Nashville will surprise you. Explore a replica of the Parthenon, the largest European car collection in the US, the home of a US president and, of course, venues to hear music, music and more music!
See this symbol of ancient Greece -- in <a href="http://www.travelchannel.com/destinations/nashville"> Nashville’s </a>Centennial Park. This full-scale replica of the Parthenon was built to celebrate the 100th anniversary of Tennessee’s statehood. Nashville’s reputation as the “Athens of the South” (the city is home to many colleges and universities) sparked the idea for the replica.
Take a stroll along the Music City Walk of Fame in downtown Nashville. Since the Walk was established in 2006, it’s grown to include nearly 50 names -- including 2009 inductee Josh Turner.
Nashville is home to the largest collection of European cars and motorcycles in the US. The Lane Motor Museum features more than 330 automobiles -- such as this 1923 model built by Czechoslovakian manufacturer Tatra as one of the first “people’s cars” envisioned by designer Hans Ledwinka.
Relive America’s riverboat days aboard the <i>General Jackson,</i> one of the largest showboats in America. Take in views of the Cumberland River from any of the 4 massive decks, and enjoy live country music from a 2-story Victorian theater. The riverboat is named for US president Andrew Jackson.
See this African elephant at the Nashville Zoo, just 6 miles southeast of downtown Nashville. The 200-acre grounds are home to other endangered animal species as well, including the hyacinth macaw parrot, the Puerto Rican crested toad and the Bengal tiger.
Explore a uniquely American musical sound at the Country Music Hall of Fame and Museum. The $37,000,000-facility illustrates country music’s evolution over 2 centuries. Hear the museum’s historic sound collection, which includes 98% of all country music tracks ever made before World War II.
This Italian villa-style summer home was built in 1849 by one of the wealthiest women of the antebellum South. Adelicia Acklen lived here almost until the end of her life, in 1887. Today, Belmont Mansion is the largest house museum in Tennessee.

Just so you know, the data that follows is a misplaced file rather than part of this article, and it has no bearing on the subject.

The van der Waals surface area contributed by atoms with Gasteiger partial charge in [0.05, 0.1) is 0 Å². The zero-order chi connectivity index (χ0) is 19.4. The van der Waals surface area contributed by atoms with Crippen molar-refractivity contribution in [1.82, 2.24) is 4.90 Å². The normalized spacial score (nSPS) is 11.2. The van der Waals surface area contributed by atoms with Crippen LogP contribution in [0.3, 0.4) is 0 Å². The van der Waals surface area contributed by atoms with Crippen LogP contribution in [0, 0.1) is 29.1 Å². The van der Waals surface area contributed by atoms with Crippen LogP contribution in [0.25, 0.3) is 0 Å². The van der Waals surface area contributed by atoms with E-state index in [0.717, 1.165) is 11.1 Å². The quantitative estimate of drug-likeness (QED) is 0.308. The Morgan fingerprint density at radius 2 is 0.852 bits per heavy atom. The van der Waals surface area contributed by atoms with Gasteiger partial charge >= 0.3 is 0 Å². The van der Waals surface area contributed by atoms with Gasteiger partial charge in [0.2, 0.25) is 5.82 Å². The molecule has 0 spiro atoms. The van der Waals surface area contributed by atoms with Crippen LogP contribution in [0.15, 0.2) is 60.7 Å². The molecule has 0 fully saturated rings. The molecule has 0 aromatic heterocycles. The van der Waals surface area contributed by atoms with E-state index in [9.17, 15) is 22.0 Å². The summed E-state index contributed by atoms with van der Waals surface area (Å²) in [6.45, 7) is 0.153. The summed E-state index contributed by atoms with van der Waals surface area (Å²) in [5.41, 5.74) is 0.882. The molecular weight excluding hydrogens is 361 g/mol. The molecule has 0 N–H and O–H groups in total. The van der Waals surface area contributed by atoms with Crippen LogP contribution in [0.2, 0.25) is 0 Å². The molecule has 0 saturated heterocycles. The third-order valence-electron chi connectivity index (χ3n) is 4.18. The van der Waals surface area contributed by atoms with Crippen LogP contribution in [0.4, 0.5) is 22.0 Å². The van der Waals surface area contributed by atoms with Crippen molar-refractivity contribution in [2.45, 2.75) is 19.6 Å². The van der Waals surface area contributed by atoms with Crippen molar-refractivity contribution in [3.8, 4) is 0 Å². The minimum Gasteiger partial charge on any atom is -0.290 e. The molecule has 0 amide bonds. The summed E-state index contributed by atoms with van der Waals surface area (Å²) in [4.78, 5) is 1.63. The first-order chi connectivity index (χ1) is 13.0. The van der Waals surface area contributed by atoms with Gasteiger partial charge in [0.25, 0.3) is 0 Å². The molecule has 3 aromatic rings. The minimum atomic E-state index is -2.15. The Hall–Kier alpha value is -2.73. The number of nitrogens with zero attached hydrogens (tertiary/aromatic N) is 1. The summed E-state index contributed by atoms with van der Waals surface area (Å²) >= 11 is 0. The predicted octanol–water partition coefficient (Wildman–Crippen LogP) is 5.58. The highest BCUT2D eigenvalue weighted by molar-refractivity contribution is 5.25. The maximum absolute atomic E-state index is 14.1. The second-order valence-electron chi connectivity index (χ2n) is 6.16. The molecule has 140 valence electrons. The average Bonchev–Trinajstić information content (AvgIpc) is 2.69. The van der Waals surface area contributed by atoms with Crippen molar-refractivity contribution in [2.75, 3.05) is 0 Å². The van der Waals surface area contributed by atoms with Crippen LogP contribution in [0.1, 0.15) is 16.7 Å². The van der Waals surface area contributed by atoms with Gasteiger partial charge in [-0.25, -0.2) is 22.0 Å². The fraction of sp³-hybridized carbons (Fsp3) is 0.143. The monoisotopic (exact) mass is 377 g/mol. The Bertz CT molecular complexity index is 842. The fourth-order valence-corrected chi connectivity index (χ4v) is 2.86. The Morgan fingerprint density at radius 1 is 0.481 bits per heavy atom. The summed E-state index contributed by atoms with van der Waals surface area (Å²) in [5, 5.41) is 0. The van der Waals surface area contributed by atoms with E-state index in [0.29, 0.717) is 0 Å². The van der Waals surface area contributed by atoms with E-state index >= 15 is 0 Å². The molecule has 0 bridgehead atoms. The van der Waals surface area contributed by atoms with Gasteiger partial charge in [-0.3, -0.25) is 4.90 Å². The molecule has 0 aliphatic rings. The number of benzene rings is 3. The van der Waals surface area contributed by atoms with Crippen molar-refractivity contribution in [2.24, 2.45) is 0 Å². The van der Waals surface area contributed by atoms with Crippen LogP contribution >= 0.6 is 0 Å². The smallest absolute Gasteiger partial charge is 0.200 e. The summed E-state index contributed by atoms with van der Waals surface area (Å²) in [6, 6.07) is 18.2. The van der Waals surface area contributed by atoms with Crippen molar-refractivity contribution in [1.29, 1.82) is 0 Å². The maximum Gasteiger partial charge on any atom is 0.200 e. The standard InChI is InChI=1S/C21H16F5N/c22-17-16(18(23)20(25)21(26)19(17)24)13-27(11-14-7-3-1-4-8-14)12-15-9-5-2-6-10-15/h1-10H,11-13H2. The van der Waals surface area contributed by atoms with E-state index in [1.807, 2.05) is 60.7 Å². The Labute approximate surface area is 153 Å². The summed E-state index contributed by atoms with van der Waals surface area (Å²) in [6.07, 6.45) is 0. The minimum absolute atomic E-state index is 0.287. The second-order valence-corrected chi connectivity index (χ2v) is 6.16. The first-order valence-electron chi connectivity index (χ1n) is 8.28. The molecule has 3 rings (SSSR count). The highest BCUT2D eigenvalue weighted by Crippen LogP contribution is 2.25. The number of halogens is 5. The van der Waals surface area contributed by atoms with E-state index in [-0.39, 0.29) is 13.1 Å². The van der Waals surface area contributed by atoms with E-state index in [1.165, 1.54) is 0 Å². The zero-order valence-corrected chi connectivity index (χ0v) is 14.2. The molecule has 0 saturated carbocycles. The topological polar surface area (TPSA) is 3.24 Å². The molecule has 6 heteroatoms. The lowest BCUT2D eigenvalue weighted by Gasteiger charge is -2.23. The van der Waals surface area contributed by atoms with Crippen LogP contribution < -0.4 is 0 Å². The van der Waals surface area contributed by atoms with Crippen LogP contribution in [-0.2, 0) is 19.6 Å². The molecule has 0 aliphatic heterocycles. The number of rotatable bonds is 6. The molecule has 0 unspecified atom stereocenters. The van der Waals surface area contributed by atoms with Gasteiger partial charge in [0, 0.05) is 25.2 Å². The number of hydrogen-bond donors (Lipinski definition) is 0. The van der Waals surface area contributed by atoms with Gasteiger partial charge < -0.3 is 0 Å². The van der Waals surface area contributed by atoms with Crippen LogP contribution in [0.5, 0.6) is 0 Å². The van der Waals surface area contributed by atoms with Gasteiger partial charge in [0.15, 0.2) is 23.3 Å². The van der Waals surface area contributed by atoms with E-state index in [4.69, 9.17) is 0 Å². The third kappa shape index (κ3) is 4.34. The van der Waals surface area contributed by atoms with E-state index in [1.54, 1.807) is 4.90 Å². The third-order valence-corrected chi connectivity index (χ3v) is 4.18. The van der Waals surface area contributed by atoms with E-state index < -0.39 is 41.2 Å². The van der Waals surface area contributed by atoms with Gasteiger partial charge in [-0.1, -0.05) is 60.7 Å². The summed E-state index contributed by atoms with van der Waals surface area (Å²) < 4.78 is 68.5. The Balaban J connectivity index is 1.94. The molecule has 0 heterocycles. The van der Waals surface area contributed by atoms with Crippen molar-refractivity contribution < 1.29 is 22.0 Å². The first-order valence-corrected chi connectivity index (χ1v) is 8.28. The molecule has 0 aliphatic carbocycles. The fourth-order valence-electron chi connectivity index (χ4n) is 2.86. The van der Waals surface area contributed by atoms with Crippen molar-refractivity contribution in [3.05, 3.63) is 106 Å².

Discover Nashville’s live music scene in the District. The downtown area, around Broadway and 2nd Avenue, is home to many bars, restaurants, dance halls and concert venues. Live music performances go until 3 a.m. on weekends.
Pay a visit to country music’s most famous stage -- otherwise known as the Grand Ole Opry. The weekly performances have been going strong since 1925. Big-time names such as the Dixie Chicks, Carrie Underwood and Rascal Flatts have performed here.
Tour one of the best-preserved homes of a US president. After retiring from public life, Andrew Jackson lived on this sprawling 1,000-acre plantation home known as the Hermitage. See Jackson’s personal artifacts inside, such as pistols, watches and swords.
Visit one of the largest state museums in America. Spanning over 60,000 square feet, the Tennessee State Museum explores the state's history, from pre-colonial days to modern times. The museum houses an impressive Civil War collection, one of the largest in the nation.
There’s always something new to see at the Frist Center for Visual Arts. The art-exhibition center sees new art flow into its Art Deco building every 6 to 8 weeks. Exhibitions focus on visual art from local, state and regional artists, as well as major US and international artists.
Ryman Auditorium was the original home of the Grand Ole Opry, from 1943 to 1974. It then fell into disrepair -- until singer Emmylou Harris held several concerts in the 2,362-seat venue. Since its renovation in 1994, Ryman has hosted many world-class performers -- from Aretha Franklin to Annie Lennox.
Welcome to Printer’s Alley, the famous area in downtown Nashville that’s home to numerous bars, nightclubs and restaurants. In the early 1900s, Printer’s Alley was a prominent hub for newspapers, print shops and book publishers.